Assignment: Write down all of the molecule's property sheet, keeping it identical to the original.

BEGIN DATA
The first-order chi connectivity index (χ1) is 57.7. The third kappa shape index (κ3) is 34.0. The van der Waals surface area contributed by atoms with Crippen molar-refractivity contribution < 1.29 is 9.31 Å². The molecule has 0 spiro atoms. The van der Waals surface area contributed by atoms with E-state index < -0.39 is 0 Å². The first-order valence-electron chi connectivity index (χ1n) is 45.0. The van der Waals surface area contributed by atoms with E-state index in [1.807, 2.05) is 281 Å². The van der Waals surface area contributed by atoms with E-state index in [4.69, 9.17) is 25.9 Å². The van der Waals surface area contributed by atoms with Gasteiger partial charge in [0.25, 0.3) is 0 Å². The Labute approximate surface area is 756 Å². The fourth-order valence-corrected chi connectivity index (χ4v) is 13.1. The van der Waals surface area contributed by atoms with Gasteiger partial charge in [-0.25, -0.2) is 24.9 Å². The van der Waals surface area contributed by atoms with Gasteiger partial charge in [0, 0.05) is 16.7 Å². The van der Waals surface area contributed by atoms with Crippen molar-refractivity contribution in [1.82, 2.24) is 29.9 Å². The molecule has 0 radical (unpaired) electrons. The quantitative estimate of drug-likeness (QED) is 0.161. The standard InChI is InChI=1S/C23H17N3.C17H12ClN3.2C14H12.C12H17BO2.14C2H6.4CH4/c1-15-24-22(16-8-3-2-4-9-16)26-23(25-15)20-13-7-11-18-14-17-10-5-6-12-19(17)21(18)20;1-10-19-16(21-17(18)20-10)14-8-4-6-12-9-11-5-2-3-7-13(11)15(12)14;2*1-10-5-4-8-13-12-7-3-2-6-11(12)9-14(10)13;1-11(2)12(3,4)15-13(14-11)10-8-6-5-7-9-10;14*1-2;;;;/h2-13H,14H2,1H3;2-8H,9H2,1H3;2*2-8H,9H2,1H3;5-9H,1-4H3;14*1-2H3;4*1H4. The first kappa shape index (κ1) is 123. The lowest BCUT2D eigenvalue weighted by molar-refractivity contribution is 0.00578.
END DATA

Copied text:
The first-order chi connectivity index (χ1) is 57.7. The third kappa shape index (κ3) is 34.0. The van der Waals surface area contributed by atoms with Crippen molar-refractivity contribution < 1.29 is 9.31 Å². The molecule has 0 spiro atoms. The van der Waals surface area contributed by atoms with E-state index < -0.39 is 0 Å². The first-order valence-electron chi connectivity index (χ1n) is 45.0. The van der Waals surface area contributed by atoms with E-state index in [1.807, 2.05) is 281 Å². The van der Waals surface area contributed by atoms with E-state index in [4.69, 9.17) is 25.9 Å². The van der Waals surface area contributed by atoms with Gasteiger partial charge in [0.25, 0.3) is 0 Å². The Labute approximate surface area is 756 Å². The fourth-order valence-corrected chi connectivity index (χ4v) is 13.1. The van der Waals surface area contributed by atoms with Gasteiger partial charge in [-0.25, -0.2) is 24.9 Å². The van der Waals surface area contributed by atoms with Gasteiger partial charge in [0, 0.05) is 16.7 Å². The van der Waals surface area contributed by atoms with Crippen molar-refractivity contribution in [1.82, 2.24) is 29.9 Å². The molecule has 0 radical (unpaired) electrons. The quantitative estimate of drug-likeness (QED) is 0.161. The standard InChI is InChI=1S/C23H17N3.C17H12ClN3.2C14H12.C12H17BO2.14C2H6.4CH4/c1-15-24-22(16-8-3-2-4-9-16)26-23(25-15)20-13-7-11-18-14-17-10-5-6-12-19(17)21(18)20;1-10-19-16(21-17(18)20-10)14-8-4-6-12-9-11-5-2-3-7-13(11)15(12)14;2*1-10-5-4-8-13-12-7-3-2-6-11(12)9-14(10)13;1-11(2)12(3,4)15-13(14-11)10-8-6-5-7-9-10;14*1-2;;;;/h2-13H,14H2,1H3;2-8H,9H2,1H3;2*2-8H,9H2,1H3;5-9H,1-4H3;14*1-2H3;4*1H4. The first kappa shape index (κ1) is 123. The lowest BCUT2D eigenvalue weighted by molar-refractivity contribution is 0.00578.